Scientists Find Direct Link Between Polar Bear Cub Survival Rates and Human-Caused Carbon Emissions

Scientists Find Direct Link Between Polar Bear Cub Survival Rates and Human-Caused Carbon Emissions

A new study has found a direct link between human-caused greenhouse gas emissions and the survival of polar bear cubs. The findings could help address a former legal opinion that impacts polar bear protections.

A 2008 legal opinion from the Solicitor of the Department of Interior noted that emissions did not need to be considered when deciding whether projects could move forward or if they would impact the bears. The opinion stated, “It is currently beyond the scope of existing science to identify a specific source of CO2 emissions and designate it as the cause of specific climate impacts at an exact location.”

Polar bears were labeled as threatened under the Endangered Species Act the same year, but the legal opinion created a loophole for projects, including oil and gas development, to move forward without considering greenhouse gas impacts on polar bears.

The new study from scientists at Polar Bears International, the University of Washington and the University of Wyoming directly connects the number of Arctic ice-free days to specific quantities of emissions and determines how these ice-free days can impact polar bear cub survival rates. The information, which was published in the journal Science, helps close the loophole.

“Overcoming the challenge of the Bernhardt Memo is absolutely in the realm of climate research,” Cecilia Bitz, co-author of the study and professor of atmospheric sciences at the University of Washington, said in a statement. “When the memo was written in 2008, we could not say how greenhouse gas emissions equated to a decline in polar bear populations. But within a few years we could directly relate the quantity of emissions to climate warming and later to Arctic sea ice loss as well. Our study shows that not only sea ice, but polar bear survival, can be directly related to greenhouse gas emissions.”

Polar bears are threatened in part by low cub recruitment linked to climate change, meaning that not enough cubs are surviving to adulthood, Polar Bears International explained on its website. Ice-free days make it harder to polar bear mothers to hunt for food, leading to a decline in cub survival.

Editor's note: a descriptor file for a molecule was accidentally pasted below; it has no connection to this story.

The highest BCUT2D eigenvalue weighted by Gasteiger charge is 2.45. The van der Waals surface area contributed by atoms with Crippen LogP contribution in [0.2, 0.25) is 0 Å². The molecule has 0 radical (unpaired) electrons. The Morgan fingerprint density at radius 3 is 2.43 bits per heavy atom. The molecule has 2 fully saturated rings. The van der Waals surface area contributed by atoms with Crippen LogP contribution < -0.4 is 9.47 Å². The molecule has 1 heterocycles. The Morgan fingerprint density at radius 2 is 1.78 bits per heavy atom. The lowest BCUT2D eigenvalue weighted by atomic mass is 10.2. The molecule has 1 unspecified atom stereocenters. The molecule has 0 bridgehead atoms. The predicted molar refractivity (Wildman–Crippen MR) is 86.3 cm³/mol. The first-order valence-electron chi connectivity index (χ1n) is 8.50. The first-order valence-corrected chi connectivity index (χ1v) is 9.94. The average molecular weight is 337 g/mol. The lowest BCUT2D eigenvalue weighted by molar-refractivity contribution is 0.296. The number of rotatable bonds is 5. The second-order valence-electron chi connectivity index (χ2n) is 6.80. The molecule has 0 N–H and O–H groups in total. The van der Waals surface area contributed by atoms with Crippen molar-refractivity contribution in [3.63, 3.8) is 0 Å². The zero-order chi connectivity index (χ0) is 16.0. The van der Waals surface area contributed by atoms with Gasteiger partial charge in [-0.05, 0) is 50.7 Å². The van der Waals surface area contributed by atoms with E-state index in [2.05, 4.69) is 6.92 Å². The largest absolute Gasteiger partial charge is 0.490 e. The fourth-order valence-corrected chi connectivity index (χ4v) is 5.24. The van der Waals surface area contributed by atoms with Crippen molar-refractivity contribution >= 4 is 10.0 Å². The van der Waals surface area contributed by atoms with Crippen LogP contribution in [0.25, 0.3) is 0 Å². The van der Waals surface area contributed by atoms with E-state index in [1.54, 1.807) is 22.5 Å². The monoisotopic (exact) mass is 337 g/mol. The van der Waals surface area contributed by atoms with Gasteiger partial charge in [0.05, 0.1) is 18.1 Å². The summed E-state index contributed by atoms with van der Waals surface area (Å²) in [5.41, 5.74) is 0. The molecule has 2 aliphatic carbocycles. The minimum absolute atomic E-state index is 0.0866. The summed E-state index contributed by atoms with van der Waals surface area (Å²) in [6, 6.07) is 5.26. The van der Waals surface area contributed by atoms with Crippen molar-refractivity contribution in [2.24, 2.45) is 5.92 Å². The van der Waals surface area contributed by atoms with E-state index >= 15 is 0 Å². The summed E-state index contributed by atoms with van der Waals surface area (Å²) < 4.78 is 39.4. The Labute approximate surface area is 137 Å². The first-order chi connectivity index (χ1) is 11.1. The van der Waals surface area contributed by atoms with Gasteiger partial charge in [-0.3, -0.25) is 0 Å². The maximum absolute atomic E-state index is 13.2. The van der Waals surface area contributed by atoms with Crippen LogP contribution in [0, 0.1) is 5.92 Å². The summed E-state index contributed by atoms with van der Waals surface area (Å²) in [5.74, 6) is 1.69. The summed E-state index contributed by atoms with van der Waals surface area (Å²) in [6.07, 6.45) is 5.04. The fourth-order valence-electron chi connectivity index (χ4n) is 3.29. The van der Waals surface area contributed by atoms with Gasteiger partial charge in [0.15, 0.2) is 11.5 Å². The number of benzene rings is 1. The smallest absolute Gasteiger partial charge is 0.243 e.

Steven Amstrup, chief scientist emeritus of Polar Bears International and former member of the United States Geological Survey who helped obtain the Endangered Species Act listing for polar bears, led the study, which allows researchers to calculate the impact of greenhouse gas emissions from specific projects on polar bear cubs.

“We’ve known for decades that continued warming and sea ice loss ultimately can only result in reduced distribution and abundance of polar bears,” Amstrup said. “But until now, we’ve lacked the ability to distinguish impacts of greenhouse gases emitted by particular activities from the impacts of historic cumulative emissions.”

According to Amstrup, the methodology involves regression analysis and could be used not just for polar bears but for other species around the world to help determine impacts that projects may have on the environment.

However, some experts aren’t sure that the new data could shift political opinion.

“I think it takes us a little bit closer to understanding some of those relationships, but… I just don’t know that this paper pushes it over a new threshold,” Andrew Derocher, a polar bear expert and biological sciences professor at the University of Alberta, told The Associated Press. “I just don’t think that this is the smoking gun that is going to change opinion.”

Either way, the research offers more insight into emissions and their connections to polar bear survival at a crucial time. According to the International Union for Conservation of Nature, polar bear populations are expected to decline 30% in the next 35 to 40 years. A study from 2020 warned that polar bears could be extinct by the end of this century if greenhouse gas levels continue rising.

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This article by Paige Bennett was first published by EcoWatch on 5 September 2023. Lead Image: A mother polar bear with cubs on the edge of a melting ice floe, Spitsbergen Island, Svalbard archipelago, Norway. Gabrielle Therin-Weise / Photographer’s Choice RF / Getty Images.

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